By Shannon Collins
DoD News, Defense Media Activity
MARINE CORPS BASE, QUANTICO, Va., June 27, 2015 – Retired Army Staff Sgt. Roy Rodriguez will compete for team U.S. Special Operations Command in the sitting volleyball playoffs tonight in at the 2015 Department of Defense Warrior Games here, but he isn’t concerned with medals.
Rodriguez said he just wants to have fun.
In between his shot put throws during the June 23 field competition, he shimmied and wiggled to the beats played by the DJ. When his fellow competitors didn’t have a chair to use for their seated shot put and seated discus events, the former supply specialist made one for them out of one of the chairs he had built for himself.
“I wanted our competitors to be able to compete,” he explained. “These other chairs didn’t support their upper torso, since they’re a high paraplegic. Three of his fellow competitors were able to use it, and one of them earned a gold medal.
Rodriguez joined the Army in 1989 as a supply specialist and then became a multiple launch rocket system crew member. He also went to Airborne school and started serving with the 3rd Special Forces Group. He deployed to operations Desert Shield and Desert Storm from 1990 to 1991 and to Iraq in 2003. He then went to Afghanistan in 2006, 2007, 2008 and 2009. In 2010, he deployed to Afghanistan after he was injured.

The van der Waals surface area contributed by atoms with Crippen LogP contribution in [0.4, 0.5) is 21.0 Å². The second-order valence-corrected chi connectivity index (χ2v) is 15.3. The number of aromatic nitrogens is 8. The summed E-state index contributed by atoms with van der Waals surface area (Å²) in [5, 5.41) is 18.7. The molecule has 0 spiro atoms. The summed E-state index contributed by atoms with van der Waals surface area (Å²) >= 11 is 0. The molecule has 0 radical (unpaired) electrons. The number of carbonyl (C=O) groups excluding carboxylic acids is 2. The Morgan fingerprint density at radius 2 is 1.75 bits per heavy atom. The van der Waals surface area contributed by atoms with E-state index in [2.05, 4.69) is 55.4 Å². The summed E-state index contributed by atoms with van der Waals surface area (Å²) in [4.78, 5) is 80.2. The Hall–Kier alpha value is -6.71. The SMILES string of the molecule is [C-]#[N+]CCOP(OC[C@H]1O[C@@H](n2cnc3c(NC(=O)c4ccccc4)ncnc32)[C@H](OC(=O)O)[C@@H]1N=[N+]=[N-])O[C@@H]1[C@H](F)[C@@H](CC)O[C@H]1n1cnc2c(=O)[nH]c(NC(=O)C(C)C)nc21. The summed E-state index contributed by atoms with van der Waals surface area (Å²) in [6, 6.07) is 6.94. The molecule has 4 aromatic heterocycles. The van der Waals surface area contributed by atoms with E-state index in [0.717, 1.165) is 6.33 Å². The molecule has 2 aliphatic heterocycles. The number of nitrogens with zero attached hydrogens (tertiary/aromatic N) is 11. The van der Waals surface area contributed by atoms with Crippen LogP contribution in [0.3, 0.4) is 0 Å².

“I went through a program called Continue On Active Duty -- it’s an exception to policy that gives you the ability, if you’ve got a special skill, … you can continue to serve,” he said.
Rodriguez said he lost his leg to a drunk driver, but he jokes that he lost it in a divorce. “The lawyer told me it was going to cost me an arm and a leg, but I got it for half off,” he quipped. “Seriously, I initially lost my foot, and then I lost the rest of my leg, to include the knee, due to infection. It’s about mid-thigh, so I still had enough residual limb to put a prosthetic on. I had six surgeries, and after the fifth one, I said, ‘Make this one count’ because they were chasing the infection and needed to get ahead of it. I was dying.”
Happy to be alive, Rodriguez said, he went through that dark time many wounded warriors go through, but he landed on acceptance.
“I went through the five levels of grief in about 15 minutes, and then it was like, ‘OK, I’ve got a new normal now, so I need to figure out what’s normal,’” he said. “I can’t run track any more, but I can sit in a chair and throw shot put or discus. I’m too big to fit in a racing wheelchair, but if the track were angled at about 45 degrees, I’ve got all these guys beat. Gravity’s my friend when it comes to that.”
Rodriguez said he ran cross-country and distance events in high school, and went to state-level competition. He also ran a few marathons. He said adaptive sports help him feel like an athlete again.
“They give me a goal and something to work toward,” he said. “I really like that we’re matched up based on our disabilities, so when I go up against another seated guy, I’m like, ‘We’re in competition now.’ This is the fun stuff. This is what I’m living for right now.
“And this isn’t about beating this guy or that guy, really, or beating the Navy or Army,” he continued. “It’s simply about having fun and doing your personal best, whether that’s a bronze [medal] or 10th place.”